For all their televangelistic glory, right-wingers tend to be almost uniformly passive when it comes to creating reactionary, revolutionary art. Where have all the battle songs gone? Where is the homophobic movement in theater to rival the surge in gay-themed plays? And who was behind the conspiracy to squash the street theater movement celebrating Gingrichism, ultimately leading to the demise of the class of '94's Contract on America?
The playwright Edward Albee once said (in a Colorado theater), "If any art is merely decorative or merely comforting, it is failing in its responsibility." By those standards, First Strike Theatre's Home Show: From Marketplace to Table Grace is as responsible as you'd ever want your art to get. With a spoonful of decoration and a pinch of comfort, the cast leads its audience through a 90-minute confrontation of everyday issues too easily swept under the carpet in an annual pantomime of spring cleaning.
The dozen or so skits and songs that make up the evening are as unabashedly campy as they are uncompromisingly forthright. After a welcoming opening number adapted from Oliver's "Consider Yourself," the company launches into one of its longest skits, "An Urban ReMOVal Story." Using a cardboard cut-out neighborhood, a rolling MARKET-mobile, and a couple of scene-stealing puppets, First Strike takes on the concept and utilization of the Community Development Block Grants and the Urban Renewal Authority. The 20-minute theatrical lesson plan may stretch the patience of the poor soul who wandered in expecting a soothing night of escapism, but for the most part, First Strike succeeds in making snappy, humorous, engaging moments out of concepts that are often lost in a wash of local politics. The comfort comes in the familiar tunes that house new lyrics -- "In the jungle, the market jungle, the bottom line decides" -- and the sledge hammer of a summary statement comes in a closing slideshow depicting the demolition of the old Peace and Justice Center in the Lowell neighborhood just south of downtown.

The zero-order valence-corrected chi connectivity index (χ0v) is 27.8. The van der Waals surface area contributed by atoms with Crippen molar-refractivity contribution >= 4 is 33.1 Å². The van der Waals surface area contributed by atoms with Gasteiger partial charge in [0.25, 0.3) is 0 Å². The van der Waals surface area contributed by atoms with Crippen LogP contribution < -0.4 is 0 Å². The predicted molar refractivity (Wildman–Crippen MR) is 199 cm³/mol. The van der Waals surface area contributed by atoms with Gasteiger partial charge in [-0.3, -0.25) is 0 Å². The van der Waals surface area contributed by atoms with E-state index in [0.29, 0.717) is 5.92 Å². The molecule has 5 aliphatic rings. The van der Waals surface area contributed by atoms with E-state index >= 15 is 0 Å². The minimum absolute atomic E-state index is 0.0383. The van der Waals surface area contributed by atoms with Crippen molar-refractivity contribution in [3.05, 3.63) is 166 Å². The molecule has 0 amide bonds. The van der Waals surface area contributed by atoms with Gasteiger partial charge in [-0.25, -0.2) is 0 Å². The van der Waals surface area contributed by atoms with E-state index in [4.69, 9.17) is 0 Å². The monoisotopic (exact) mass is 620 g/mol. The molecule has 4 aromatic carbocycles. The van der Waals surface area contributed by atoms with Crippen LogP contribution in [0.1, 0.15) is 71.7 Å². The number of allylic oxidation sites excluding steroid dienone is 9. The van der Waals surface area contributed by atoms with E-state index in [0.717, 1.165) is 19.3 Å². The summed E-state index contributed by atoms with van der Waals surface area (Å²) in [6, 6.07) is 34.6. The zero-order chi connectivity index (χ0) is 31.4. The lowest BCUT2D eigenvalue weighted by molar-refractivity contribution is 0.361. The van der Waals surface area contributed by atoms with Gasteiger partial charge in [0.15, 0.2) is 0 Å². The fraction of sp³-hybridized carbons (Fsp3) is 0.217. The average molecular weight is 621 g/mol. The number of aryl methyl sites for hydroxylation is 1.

Another lengthy piece is essentially a treatise on genetically engineered agriculture, brought brilliantly to life by Megan Chanin as Vandanna, the commune kid turned pie bandit, sneaking up incognito to splatter the face of the big food companies with her organically grown tofu cream and pumpkin pies. Vandanna's monologue could just as easily be delivered as a lecture at a podium, keeping all the language intact to make a respectable, formal presentation. Chanin's sustained, vibrant characterization, however, along with a couple real pie deliveries, keeps the audience on their toes, entertained and engrossed in the story while the message gently sinks in.
For more extreme caricatures, turn to "Star Whores' Stocks and Bombs," with Mary Sprunger-Froese as Miss Panty-gone, leading the Starship Private Enterprise on its mission to spread corporate family values. One of the most playful bits is the "Garden Variety Medley," which finds the cast members wonderfully depicted as various vegetables representing Community Supported Agriculture (CSA) as they break into such songs as "Farmer's Market" (sung to the tune of "Peace Train"), "Grown on the CSA" ("Born in the USA") and "Food and Shelter" ("Helter Skelter"). And the homage to the vegetable-grease-fueled car, "Grease Lightnin'," is the perfect example of an irresistible number that educates as it entertains.
The whole evening has the revitalizing atmosphere of a Pete Seeger concert (it's hard not to hear him, head back, voice raised singing the anthem "If the people lead, then the leaders will follow"), steadily engaging its audience in a growing wave of community feeling and social activism. First Strike draws on a tradition epitomized by everyone from Woody Guthrie to Arlo Guthrie, from the Weavers to Peter, Paul, and Mary, and from Abbie Hoffman to Edward Albee. With strong, confident vocals led by musical director and company member Lyn Boudreau and unrestrained, fearless theatricality by the entire company, Home Show makes for an evening of compelling, responsible infotainment.
The costumes were amazing and added to the brilliant production.
The striking colors and textures are reminiscent of Southern Colorado and New Mexico. Lovely work.